Brexit is on everyone’s lips. European and non-European citizens, politicians, bankers, economists, lawyers, celebrities and many others are waiting for the next UK exit from the European Union. An exit that, a priori, was scheduled for last March 29, but whose term was extended by the EU until April 12 by the EU and, after the mentioned date, it was decided to grant a subsequent replacement until October.
In April, in addition, the British Parliament approved a new law that will prevent Brexit from occurring abruptly, that is, without prior agreement. So there is a whole mystery around this issue, which we assume will shed more light over the next few days.
Much is said, as we say, on this subject. But, really, to what extent could brexit affect commercially? Next, we tell you in detail.
Since, on June 23, 2016, the non-binding referendum that revealed the desire to leave the European Union of British citizens was held in the United Kingdom, numerous events have taken place that have marked the course of this highly relevant event Worldwide.
In fact, the effects of Brexit began to be noticed just a few months after the announcement of the result of the referendum. Because of this situation, entities such as the European Medicines Agency (AEM) and the European Banking Agency (ABE) move their headquarters to Amsterdam and Paris, respectively.
Likewise, thousands of private companies based in the British territory, such as Airbus, Sony, BMW or Nissan, are awaiting the final departure of the nations that make up the United Kingdom – England, Scotland, Wales and Northern Ireland – from the EU to make a decision regarding its location. While others, such as Honda, have moved ahead and have already fled as a result of the uncertainty that this situation has caused.
Brexit and trade: How could it affect the logistics and transport sector?
Brexit does not only harm European citizens who wish to move freely through the territory of the union, but, on a commercial level, a break without agreement between the EU and the United Kingdom could lead to different problems:
On the one hand, the establishment of trade barriers, which will involve additional procedures (import / export licenses), delays and, ultimately, greater difficulties in customs. In the case of the import / export of perishable products, such as fresh foods or flowers, special attention should be paid to waiting times. In addition, certain products-agri-foods, cosmetics, pharmaceuticals, etc.-may be prohibited.
On the other hand, the increase in costs. With the imposition of new tariffs and taxes on raw materials and products, the costs of the products imported from Europe by the United Kingdom will be increased and, therefore, the commercial relationship will be complicated. The same will happen in the other direction, the prices of products and raw materials from Europe will rise upon arrival in the United Kingdom, which will undermine the commercial relations between both territories.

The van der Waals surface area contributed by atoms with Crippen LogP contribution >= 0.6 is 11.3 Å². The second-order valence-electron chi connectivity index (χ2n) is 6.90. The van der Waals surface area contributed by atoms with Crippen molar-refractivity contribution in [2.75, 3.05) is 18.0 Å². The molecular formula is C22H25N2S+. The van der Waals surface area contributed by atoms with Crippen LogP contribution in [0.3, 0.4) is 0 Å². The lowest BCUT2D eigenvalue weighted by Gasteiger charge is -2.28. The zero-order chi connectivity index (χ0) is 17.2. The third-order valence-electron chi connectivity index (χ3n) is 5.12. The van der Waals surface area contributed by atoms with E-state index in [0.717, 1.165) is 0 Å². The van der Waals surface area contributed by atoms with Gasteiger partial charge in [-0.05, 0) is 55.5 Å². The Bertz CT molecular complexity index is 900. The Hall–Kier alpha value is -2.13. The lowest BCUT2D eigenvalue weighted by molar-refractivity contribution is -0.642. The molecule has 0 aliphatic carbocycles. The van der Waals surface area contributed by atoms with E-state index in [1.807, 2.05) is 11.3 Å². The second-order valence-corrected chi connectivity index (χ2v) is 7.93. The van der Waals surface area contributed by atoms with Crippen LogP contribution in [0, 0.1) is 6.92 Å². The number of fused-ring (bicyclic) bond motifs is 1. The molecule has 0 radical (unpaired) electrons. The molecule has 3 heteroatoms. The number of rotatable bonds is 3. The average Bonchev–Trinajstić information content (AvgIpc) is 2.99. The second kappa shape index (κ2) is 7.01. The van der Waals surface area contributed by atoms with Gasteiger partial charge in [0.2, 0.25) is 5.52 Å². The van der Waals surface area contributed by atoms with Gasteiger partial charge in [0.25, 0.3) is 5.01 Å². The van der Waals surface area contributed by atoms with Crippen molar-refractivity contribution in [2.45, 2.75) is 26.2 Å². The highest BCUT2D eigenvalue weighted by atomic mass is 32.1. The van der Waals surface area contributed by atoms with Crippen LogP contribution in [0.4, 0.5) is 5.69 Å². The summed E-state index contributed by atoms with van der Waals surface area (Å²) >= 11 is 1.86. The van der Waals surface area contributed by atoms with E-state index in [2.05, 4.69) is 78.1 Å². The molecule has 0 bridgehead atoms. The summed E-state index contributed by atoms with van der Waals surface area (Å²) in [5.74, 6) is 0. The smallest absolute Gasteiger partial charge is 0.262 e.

Thirdly, the United Kingdom will have to renew trade agreements with third countries which, until now, were in charge of managing the European Union. “This will undoubtedly affect those companies whose merchandise requires crossing the British border before leaving for other continents,” explains Tino Hyland, general manager of Hyland Shipping.
Fourth, Brexit could also impact the labeling and identification of products and raw materials arriving in the United Kingdom. Likewise, food quality and safety policies could be modified, which would mean that all products exported from Europe would have to be modified to comply with the new standards.
And the commercial relations between Ireland and Spain?
According to the Brexit Sensitivity Index (BSI) stipulated by the American rating agency Standard and Poor’s, Spain is the eighth country in Europe with the highest level of exposure to Brexit, ahead of other countries such as France or Italy. An extremely relevant fact, because it reflects the importance that our exports to the United Kingdom represent in our country.
“The commercial relations between Northern Ireland and Spain will be those stipulated by the United Kingdom. However, Ireland, as a country, will continue to belong to the European Union, so there will be no problems in this regard”, says Hyland.
At the moment there is little information available in this regard, so we must wait to see what happens in Ireland with respect to the other nations that make up the United Kingdom, with its new trade, tariff and import / export agreements, for Go back to this topic.
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